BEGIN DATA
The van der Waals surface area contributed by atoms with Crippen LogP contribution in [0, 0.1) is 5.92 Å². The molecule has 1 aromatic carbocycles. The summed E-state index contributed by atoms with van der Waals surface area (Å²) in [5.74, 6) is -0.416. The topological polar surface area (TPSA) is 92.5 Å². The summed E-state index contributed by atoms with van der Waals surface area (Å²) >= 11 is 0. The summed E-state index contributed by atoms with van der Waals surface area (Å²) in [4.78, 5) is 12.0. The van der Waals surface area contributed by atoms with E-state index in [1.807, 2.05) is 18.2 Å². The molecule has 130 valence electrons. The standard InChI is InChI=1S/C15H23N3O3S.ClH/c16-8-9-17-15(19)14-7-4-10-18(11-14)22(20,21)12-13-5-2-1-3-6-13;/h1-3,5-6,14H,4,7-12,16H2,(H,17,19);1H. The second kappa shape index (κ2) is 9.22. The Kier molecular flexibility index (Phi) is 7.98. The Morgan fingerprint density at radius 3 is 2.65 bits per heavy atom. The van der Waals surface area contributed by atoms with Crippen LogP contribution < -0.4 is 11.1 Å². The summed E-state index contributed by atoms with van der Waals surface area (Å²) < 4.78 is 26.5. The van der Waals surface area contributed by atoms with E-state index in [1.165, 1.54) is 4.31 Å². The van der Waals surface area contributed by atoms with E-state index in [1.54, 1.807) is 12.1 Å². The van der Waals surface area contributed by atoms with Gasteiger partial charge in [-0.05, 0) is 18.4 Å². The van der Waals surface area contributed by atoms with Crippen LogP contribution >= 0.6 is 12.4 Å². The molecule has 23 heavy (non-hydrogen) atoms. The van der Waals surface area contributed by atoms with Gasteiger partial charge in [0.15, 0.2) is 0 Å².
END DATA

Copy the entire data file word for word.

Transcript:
The van der Waals surface area contributed by atoms with Crippen LogP contribution in [0, 0.1) is 5.92 Å². The molecule has 1 aromatic carbocycles. The summed E-state index contributed by atoms with van der Waals surface area (Å²) in [5.74, 6) is -0.416. The topological polar surface area (TPSA) is 92.5 Å². The summed E-state index contributed by atoms with van der Waals surface area (Å²) >= 11 is 0. The summed E-state index contributed by atoms with van der Waals surface area (Å²) in [4.78, 5) is 12.0. The van der Waals surface area contributed by atoms with E-state index in [1.807, 2.05) is 18.2 Å². The molecule has 130 valence electrons. The standard InChI is InChI=1S/C15H23N3O3S.ClH/c16-8-9-17-15(19)14-7-4-10-18(11-14)22(20,21)12-13-5-2-1-3-6-13;/h1-3,5-6,14H,4,7-12,16H2,(H,17,19);1H. The second kappa shape index (κ2) is 9.22. The Kier molecular flexibility index (Phi) is 7.98. The Morgan fingerprint density at radius 3 is 2.65 bits per heavy atom. The van der Waals surface area contributed by atoms with Crippen LogP contribution < -0.4 is 11.1 Å². The summed E-state index contributed by atoms with van der Waals surface area (Å²) < 4.78 is 26.5. The van der Waals surface area contributed by atoms with E-state index in [1.165, 1.54) is 4.31 Å². The van der Waals surface area contributed by atoms with E-state index in [1.54, 1.807) is 12.1 Å². The van der Waals surface area contributed by atoms with Gasteiger partial charge in [-0.05, 0) is 18.4 Å². The van der Waals surface area contributed by atoms with Crippen LogP contribution >= 0.6 is 12.4 Å². The molecule has 23 heavy (non-hydrogen) atoms. The van der Waals surface area contributed by atoms with Gasteiger partial charge in [0.15, 0.2) is 0 Å².